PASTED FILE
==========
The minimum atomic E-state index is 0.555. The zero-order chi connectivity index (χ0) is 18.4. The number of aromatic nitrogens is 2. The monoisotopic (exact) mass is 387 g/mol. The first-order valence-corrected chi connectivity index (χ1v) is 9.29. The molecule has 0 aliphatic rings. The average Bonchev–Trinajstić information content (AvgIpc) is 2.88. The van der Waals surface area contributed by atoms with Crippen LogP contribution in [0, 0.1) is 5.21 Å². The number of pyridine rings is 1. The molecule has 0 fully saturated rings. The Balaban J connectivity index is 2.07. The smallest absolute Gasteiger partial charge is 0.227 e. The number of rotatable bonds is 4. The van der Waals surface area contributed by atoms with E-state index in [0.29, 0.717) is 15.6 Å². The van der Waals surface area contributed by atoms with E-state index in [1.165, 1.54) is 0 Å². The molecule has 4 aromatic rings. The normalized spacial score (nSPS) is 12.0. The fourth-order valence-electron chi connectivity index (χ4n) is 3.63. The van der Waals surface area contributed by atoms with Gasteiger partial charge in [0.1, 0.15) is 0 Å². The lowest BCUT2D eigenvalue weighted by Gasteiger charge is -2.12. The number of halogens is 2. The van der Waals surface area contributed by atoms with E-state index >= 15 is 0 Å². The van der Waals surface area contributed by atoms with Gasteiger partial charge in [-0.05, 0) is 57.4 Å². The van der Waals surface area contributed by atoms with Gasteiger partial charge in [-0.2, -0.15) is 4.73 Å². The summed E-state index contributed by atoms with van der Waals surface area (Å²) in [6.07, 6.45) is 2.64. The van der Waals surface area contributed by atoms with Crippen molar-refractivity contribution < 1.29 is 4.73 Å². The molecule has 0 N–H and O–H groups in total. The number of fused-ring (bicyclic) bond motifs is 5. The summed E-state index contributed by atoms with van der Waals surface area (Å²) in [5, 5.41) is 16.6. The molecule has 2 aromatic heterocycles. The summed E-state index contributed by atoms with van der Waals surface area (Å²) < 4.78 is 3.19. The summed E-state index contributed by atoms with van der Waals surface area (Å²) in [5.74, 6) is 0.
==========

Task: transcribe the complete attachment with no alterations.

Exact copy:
The minimum atomic E-state index is 0.555. The zero-order chi connectivity index (χ0) is 18.4. The number of aromatic nitrogens is 2. The monoisotopic (exact) mass is 387 g/mol. The first-order valence-corrected chi connectivity index (χ1v) is 9.29. The molecule has 0 aliphatic rings. The average Bonchev–Trinajstić information content (AvgIpc) is 2.88. The van der Waals surface area contributed by atoms with Crippen LogP contribution in [0, 0.1) is 5.21 Å². The number of pyridine rings is 1. The molecule has 0 fully saturated rings. The Balaban J connectivity index is 2.07. The smallest absolute Gasteiger partial charge is 0.227 e. The number of rotatable bonds is 4. The van der Waals surface area contributed by atoms with E-state index in [0.29, 0.717) is 15.6 Å². The van der Waals surface area contributed by atoms with E-state index in [1.165, 1.54) is 0 Å². The molecule has 4 aromatic rings. The normalized spacial score (nSPS) is 12.0. The fourth-order valence-electron chi connectivity index (χ4n) is 3.63. The van der Waals surface area contributed by atoms with Gasteiger partial charge in [0.1, 0.15) is 0 Å². The lowest BCUT2D eigenvalue weighted by Gasteiger charge is -2.12. The number of halogens is 2. The van der Waals surface area contributed by atoms with E-state index >= 15 is 0 Å². The van der Waals surface area contributed by atoms with Gasteiger partial charge in [-0.05, 0) is 57.4 Å². The van der Waals surface area contributed by atoms with Gasteiger partial charge in [-0.2, -0.15) is 4.73 Å². The summed E-state index contributed by atoms with van der Waals surface area (Å²) in [6.07, 6.45) is 2.64. The van der Waals surface area contributed by atoms with Crippen molar-refractivity contribution < 1.29 is 4.73 Å². The molecule has 0 N–H and O–H groups in total. The number of fused-ring (bicyclic) bond motifs is 5. The summed E-state index contributed by atoms with van der Waals surface area (Å²) in [5, 5.41) is 16.6. The molecule has 2 aromatic heterocycles. The summed E-state index contributed by atoms with van der Waals surface area (Å²) < 4.78 is 3.19. The summed E-state index contributed by atoms with van der Waals surface area (Å²) in [5.74, 6) is 0.